Justin Rose leads Europe’s bid to lift Ryder Cup

Team Europe's Rory McIlroy during preview day four of the Ryder Cup at Le Golf National, Saint-Quentin-en-Yvelines
Team Europe's Rory McIlroy during preview day four of the Ryder Cup at Le Golf National, Saint-Quentin-en-Yvelines

Justin Rose was handed the task of leading Europe’s bid to win the Ryder Cup for the third contest in succession as Ian Poulter was left out of the opening session in Paris.

Rose, who won £7.6million on Sunday by claiming the FedEx Cup title in Atlanta, partnered Henrik Stenson in the first match at Gleneagles in 2014 and at Hazeltine two years ago.

But the Olympic champion was handed a new partner in Spain’s Jon Rahm for Friday’s opening fourballs match at Le Golf National as Europe look to regain the trophy and maintain an unbeaten record on home soil which stretches back to 1993.

Rose and Rahm will take on three-time major winner Brooks Koepka and wild card Tony Finau, with Rory McIlroy and Thorbjorn Olesen facing world number one Dustin Johnson and Rickie Fowler in match two.

The all-English pairing of Paul Casey and Tyrrell Hatton then have the daunting task of taking on Jordan Spieth and Justin Thomas, with Tommy Fleetwood and Francesco Molinari having an equally tough task against ‘Captain America’ Patrick Reed and a rejuvenated Tiger Woods.

Woods claimed the Tour Championship on Sunday for his first tournament win since August 2013 and his 80th PGA Tour title.

The 42-year-old languished as low as 1,199 in golf’s world rankings less than a year ago following spinal fusion surgery, but completed a remarkable comeback at East Lake.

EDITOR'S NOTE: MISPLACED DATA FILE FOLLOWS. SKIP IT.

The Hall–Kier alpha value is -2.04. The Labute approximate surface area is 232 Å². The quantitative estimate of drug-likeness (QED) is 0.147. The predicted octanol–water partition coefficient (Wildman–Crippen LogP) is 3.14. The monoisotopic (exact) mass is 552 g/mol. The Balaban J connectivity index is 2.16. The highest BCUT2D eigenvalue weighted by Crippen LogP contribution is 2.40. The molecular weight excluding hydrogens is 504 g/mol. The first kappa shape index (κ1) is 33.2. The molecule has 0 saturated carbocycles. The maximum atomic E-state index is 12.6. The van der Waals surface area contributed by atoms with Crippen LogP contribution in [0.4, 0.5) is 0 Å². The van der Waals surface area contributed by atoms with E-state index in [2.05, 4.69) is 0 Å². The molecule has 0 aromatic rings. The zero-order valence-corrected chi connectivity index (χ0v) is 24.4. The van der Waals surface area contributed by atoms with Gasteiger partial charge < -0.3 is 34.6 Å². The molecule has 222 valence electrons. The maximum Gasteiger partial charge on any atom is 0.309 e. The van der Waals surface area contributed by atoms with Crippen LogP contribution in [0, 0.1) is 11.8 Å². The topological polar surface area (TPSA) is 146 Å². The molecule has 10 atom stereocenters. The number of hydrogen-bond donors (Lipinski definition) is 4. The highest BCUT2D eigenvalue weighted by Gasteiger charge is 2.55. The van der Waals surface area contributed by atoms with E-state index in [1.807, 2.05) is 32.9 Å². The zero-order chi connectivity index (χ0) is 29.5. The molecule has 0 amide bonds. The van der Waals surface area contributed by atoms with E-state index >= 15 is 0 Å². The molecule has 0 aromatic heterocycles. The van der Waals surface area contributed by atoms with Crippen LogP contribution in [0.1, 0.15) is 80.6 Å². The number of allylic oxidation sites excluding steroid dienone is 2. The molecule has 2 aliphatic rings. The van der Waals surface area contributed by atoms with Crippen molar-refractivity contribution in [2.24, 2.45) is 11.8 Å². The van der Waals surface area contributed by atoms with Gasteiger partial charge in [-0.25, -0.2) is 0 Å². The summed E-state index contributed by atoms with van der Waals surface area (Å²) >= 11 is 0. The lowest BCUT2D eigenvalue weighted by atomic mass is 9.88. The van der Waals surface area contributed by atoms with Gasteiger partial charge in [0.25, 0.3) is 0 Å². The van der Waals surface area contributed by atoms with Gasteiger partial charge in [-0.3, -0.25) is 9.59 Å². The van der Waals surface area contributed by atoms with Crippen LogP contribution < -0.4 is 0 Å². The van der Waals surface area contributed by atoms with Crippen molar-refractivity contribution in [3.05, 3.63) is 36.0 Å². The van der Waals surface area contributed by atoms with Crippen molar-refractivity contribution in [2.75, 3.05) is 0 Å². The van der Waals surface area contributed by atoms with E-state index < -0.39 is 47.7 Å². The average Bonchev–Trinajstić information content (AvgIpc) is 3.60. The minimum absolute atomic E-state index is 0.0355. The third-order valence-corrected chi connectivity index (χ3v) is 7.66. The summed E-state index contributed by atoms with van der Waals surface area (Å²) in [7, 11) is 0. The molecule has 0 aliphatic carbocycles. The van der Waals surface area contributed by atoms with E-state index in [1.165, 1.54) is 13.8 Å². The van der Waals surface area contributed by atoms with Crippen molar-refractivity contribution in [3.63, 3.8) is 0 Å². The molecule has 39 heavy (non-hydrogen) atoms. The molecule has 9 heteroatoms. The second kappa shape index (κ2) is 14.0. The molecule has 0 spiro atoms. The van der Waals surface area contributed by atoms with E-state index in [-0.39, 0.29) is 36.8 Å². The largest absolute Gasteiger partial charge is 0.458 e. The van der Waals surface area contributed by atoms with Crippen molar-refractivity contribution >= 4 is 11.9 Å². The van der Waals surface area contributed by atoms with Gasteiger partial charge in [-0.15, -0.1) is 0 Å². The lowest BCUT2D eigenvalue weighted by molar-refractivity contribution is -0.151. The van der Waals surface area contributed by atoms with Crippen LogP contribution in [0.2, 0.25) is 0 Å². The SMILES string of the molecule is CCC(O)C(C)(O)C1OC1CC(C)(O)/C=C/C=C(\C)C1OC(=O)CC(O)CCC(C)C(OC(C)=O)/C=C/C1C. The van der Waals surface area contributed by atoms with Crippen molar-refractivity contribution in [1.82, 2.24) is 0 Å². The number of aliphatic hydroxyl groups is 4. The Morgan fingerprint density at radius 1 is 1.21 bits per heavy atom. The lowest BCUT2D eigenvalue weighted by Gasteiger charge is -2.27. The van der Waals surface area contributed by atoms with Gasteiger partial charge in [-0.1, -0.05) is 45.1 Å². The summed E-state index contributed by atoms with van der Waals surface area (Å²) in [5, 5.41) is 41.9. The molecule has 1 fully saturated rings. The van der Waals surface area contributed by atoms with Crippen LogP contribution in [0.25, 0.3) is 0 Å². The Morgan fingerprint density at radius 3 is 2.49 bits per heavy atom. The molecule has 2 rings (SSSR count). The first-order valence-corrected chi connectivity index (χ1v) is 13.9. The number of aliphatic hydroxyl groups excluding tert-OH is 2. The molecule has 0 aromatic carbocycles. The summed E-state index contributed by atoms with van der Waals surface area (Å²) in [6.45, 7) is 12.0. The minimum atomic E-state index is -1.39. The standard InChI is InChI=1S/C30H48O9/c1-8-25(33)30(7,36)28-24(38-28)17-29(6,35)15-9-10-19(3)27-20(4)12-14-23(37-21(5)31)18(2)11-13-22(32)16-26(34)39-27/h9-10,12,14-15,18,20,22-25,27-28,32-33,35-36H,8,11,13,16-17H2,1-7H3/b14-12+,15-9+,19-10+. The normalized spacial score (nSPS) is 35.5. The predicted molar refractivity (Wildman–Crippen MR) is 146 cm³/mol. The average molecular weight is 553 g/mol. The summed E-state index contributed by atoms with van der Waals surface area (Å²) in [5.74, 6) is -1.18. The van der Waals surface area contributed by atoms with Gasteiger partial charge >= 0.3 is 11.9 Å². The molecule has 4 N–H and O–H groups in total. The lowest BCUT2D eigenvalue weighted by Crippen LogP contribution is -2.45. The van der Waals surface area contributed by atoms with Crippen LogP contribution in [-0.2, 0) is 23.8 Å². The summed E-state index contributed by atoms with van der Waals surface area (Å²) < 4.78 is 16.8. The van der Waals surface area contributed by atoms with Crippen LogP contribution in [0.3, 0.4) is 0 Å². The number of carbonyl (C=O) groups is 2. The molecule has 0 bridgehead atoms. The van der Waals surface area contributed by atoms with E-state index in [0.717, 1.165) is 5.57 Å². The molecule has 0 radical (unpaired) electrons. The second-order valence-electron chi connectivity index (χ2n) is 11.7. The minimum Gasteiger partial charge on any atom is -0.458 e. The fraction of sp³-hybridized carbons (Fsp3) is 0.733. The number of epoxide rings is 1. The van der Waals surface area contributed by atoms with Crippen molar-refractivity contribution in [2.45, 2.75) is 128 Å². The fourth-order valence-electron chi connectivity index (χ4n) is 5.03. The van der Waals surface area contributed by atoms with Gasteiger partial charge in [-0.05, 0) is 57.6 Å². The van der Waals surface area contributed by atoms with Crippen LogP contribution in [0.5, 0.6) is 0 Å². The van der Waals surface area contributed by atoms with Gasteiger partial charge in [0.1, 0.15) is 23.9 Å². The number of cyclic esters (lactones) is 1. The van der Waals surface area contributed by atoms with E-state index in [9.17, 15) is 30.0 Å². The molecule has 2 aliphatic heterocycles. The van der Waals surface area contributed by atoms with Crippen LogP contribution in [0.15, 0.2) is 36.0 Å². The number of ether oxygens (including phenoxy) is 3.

Woods has been on the winning side just once in seven previous appearances and has lost 17 of his 33 matches, but there was no place in the opening session for Europe’s Ryder Cup talisman Poulter, who has won 13 points from his 18 matches and was one of captain Thomas Bjorn’s four wild cards.

Bjorn expressed his pride at leading the team during the opening ceremony and although he did not specifically reference Brexit, the Dane appeared to make a pointed reference to the situation.

“This great continent can at times be a fragmented place, but when it comes to the Ryder Cup it’s different. When it comes to the Ryder Cup Europe stands as one,” Bjorn said.

“We will play with passion, we will play with commitment and we will play with pride, but more than anything else this week we will play for that flag.”

And Denmark’s Thorbjorn Olesen has gone from Bjorn’s buggy driver at Hazeltine to being one of the Ryder Cup captain’s rookies in the space of two years.

The 28-year-old has a close friendship with his fellow Dane and, partly as a result, he was invited to the 2016 event in America where he shadowed Bjorn, then a vice-captain.

It gave him important first-hand experience of what the Ryder Cup is about and means he will not go into the event at Le Golf National totally blind.

“First of all, it’s the toughest job I’ve ever had, for sure. Driving Thomas’s buggy was difficult. He was very demanding, so I was running around,” said Olesen.

“It was a great experience for me, seeing behind the scenes and you realise how tough of a job they actually have to pick the teams.”

Draw and tee-off times for the opening fourballs:

0710 Justin Rose and Jon Rahm v Brooks Koepka and Tony Finau

0725 Rory McIlroy and Thorbjorn Olesen v Dustin Johnson and Rickie Fowler

0740 Paul Casey and Tyrell Hatton v Jordan Spieth and Justin Thomas

0755 Francesco Molinari and Tommy Fleetwood v Patrick Reed and Tiger Woods.